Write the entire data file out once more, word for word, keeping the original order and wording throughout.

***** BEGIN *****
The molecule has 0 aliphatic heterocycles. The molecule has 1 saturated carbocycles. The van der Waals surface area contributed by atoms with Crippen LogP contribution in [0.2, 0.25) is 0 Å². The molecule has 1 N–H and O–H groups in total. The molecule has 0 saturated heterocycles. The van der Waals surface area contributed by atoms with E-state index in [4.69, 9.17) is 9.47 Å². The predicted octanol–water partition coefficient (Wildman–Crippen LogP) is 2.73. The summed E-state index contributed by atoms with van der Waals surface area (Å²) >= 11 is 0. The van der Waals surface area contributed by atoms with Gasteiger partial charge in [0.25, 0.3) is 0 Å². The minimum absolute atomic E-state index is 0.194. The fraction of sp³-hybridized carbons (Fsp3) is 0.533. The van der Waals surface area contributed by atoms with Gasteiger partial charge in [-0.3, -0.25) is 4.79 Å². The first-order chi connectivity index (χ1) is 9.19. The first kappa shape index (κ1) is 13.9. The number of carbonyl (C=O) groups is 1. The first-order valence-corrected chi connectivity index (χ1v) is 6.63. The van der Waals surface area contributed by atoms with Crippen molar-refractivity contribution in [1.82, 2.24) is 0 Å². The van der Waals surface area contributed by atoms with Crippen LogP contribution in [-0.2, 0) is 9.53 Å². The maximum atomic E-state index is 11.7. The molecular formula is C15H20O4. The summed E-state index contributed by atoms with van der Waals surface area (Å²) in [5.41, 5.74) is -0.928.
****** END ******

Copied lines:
The molecule has 0 aliphatic heterocycles. The molecule has 1 saturated carbocycles. The van der Waals surface area contributed by atoms with Crippen LogP contribution in [0.2, 0.25) is 0 Å². The molecule has 1 N–H and O–H groups in total. The molecule has 0 saturated heterocycles. The van der Waals surface area contributed by atoms with E-state index in [4.69, 9.17) is 9.47 Å². The predicted octanol–water partition coefficient (Wildman–Crippen LogP) is 2.73. The summed E-state index contributed by atoms with van der Waals surface area (Å²) >= 11 is 0. The van der Waals surface area contributed by atoms with Gasteiger partial charge in [0.25, 0.3) is 0 Å². The minimum absolute atomic E-state index is 0.194. The fraction of sp³-hybridized carbons (Fsp3) is 0.533. The van der Waals surface area contributed by atoms with Gasteiger partial charge in [-0.3, -0.25) is 4.79 Å². The first-order chi connectivity index (χ1) is 9.19. The first kappa shape index (κ1) is 13.9. The number of carbonyl (C=O) groups is 1. The first-order valence-corrected chi connectivity index (χ1v) is 6.63. The van der Waals surface area contributed by atoms with Crippen molar-refractivity contribution in [1.82, 2.24) is 0 Å². The van der Waals surface area contributed by atoms with Crippen LogP contribution in [-0.2, 0) is 9.53 Å². The maximum atomic E-state index is 11.7. The molecular formula is C15H20O4. The summed E-state index contributed by atoms with van der Waals surface area (Å²) in [5.41, 5.74) is -0.928.